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Breakfast of Champions

A tiny serving of apple crisp
to start my morning off today.
Okay, not really.

I told myself (and you, I think) that I was going to get back on that primal horse and whip my nae-nae back into shape before the hip surgery.

Well, that hasn't happened. Probably because I don't have an actual date for the hip surgery.

I work better on deadline. Heh.

Which isn't really true.

Here's what's really going on in my head these days.

Back when I did my first Whole 30 and lost a bunch of weight, I also felt better. The result of eliminating grains, sugar, dairy and legumes wasn't just a lower number on the scale. It was reduced inflammation and more energy and a general feeling of well-being.

Because I now know that my hip pain is not related to food, but is instead a cartilage deficiency, I'm more than slightly less inclined to eliminate all those things that taste good.

Pass the cheese, please.

I still want to lose weight. I still actually need to lose weight. The less extra lard the surgeon has to cut through to replace that hip joint, the better for both of us.

So I'm going to approach this project as if I were quitting smoking. I'm setting a date, winding down, gearing up, working on my head before I settle in to work on my body.

Here's the thing: Not walking, facing surgery, being in pain all the freaking time – it wears you down emotionally. It saps your energy. It makes you just not care all that much. Grabbing something easy trumps making something from scratch every damned time.

Eating primally takes a lot more work than grabbing a sandwich. I know at least one of you who agrees with me. I can think of other ways I'd like to spend my time than standing at the kitchen counter prepping food.

Like … resting.

But I stood at the kitchen counter most of the morning yesterday, processing a half-bushel of apples, AND I LIVED.  (A paleo apple coffee cake, two gallons of non-paleo apple pie filling, four quarts of sugar-free, cinnamon-spiced applesauce, and a pan of apple crisp – not paleo.)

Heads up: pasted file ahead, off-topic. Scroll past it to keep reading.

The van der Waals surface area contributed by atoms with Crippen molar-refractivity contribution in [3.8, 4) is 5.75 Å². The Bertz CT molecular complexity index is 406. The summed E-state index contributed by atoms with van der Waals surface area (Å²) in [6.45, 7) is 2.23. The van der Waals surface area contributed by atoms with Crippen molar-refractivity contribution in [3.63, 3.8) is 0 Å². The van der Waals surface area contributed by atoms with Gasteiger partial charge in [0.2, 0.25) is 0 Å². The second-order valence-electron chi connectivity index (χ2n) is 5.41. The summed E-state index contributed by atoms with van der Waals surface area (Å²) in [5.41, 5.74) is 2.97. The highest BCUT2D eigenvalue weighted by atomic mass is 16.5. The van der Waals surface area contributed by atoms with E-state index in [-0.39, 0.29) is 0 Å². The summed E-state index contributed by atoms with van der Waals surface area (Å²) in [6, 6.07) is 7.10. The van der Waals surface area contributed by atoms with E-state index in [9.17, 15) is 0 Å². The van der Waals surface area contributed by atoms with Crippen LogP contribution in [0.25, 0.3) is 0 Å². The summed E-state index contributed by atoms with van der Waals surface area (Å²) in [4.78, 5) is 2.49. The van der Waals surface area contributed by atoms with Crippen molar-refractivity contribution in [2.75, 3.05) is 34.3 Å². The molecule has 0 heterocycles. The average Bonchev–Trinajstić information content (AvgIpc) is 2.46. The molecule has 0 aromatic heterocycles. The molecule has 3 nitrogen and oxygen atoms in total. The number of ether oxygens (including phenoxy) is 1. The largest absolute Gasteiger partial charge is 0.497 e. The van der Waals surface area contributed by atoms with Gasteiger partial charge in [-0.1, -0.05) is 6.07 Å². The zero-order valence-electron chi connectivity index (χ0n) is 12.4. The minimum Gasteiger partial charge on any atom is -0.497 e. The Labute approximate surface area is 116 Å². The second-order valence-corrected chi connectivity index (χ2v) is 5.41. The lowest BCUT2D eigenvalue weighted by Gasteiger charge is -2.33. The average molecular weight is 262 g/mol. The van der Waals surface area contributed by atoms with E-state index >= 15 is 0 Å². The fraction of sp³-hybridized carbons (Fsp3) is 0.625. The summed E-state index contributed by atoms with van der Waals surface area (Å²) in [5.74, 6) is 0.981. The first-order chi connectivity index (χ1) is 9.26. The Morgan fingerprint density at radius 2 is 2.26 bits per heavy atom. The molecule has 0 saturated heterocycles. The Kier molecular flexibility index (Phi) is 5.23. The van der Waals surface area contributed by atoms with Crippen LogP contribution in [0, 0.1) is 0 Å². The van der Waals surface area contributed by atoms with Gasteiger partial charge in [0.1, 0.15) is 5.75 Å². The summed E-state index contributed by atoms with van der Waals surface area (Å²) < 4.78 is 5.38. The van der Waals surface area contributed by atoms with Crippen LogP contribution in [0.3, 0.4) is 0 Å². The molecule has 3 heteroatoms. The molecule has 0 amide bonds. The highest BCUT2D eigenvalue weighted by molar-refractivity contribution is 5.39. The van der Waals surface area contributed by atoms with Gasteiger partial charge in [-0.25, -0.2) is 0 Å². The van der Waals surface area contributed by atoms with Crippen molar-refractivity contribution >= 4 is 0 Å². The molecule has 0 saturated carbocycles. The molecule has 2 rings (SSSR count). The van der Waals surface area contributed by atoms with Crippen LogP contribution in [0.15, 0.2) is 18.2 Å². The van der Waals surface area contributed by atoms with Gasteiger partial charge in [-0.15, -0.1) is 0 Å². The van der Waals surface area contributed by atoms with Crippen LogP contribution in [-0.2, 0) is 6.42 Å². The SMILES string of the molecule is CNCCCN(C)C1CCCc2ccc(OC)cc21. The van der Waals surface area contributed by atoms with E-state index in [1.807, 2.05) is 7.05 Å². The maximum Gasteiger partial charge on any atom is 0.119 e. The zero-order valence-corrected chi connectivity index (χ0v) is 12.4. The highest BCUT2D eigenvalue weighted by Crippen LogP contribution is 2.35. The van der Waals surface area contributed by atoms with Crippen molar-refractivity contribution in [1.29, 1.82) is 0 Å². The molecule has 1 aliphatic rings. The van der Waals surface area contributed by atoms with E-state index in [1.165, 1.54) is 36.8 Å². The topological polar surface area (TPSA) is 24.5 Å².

So I'll build on that small success and plan the plans to get back to more cooking, less snacking.

My husband's birthday is tomorrow, and I'm surprising him with his favorite decadent, delicious, cheesy, creamy onion soup. I'm also making a blackberry cobbler (instead of cake) – another surprise. His gift of several books came in the mail already, so the only way to mark the occasion is with food, amirite?

I'm shooting for November 1 to get back to paleo for good. Maybe not a strict Whole 30, which eliminates paleo-fied concoctions, but definitely ditching grains, sugar, dairy and legumes.

In the meantime, apple crisp makes a lovely breakfast. Maybe not the breakfast of champions in the title, but at least the breakfast of what happens to be handy that doesn't need to be cooked.

Comments

Toledo Lefty said…
The on-or-off things are hard to me, because after all that restriction, I really go OFF when I go off.

I think your approach sounds sensible. And, depending on how much sugar you put in it, apple crisp doesn't seem that unhealthy. Better than a lot of other choices you could make.
Anonymous said…
Oh yeah, I agree with you. I know you're talking about me :-)

These days I'd describe my eating more as "low carb" than "paleo." I know, from direct experience, that I have problems with grains and sugar, including fruit. But legumes don't bother me, and I can eat a small amount of dairy, so I see no reason to exclude them. N=1, regardless of what label I assign it. Allowing legumes in my diet expands the meal possibilities enormously, as does the occasional dairy. For instance, Breakfast 2 is often cottage cheese and cucumbers, which is delicious and takes no prep time. Beans take the place of the satisfying and inexpensive pasta in other meals, and again takes no prep time. So that's allowing me to live a more normal life.

When I've done the Whole30 before, it was absolutely maddening and tortuous. It's not THAT different from my regular eating, but not being able to eat a single restaurant meal, not being able to buy anything pre-made - funk dat. Women struggled for centuries to get out of the kitchen, I'm not willing to go back ;-)

Good luck with whatever diet path you choose!

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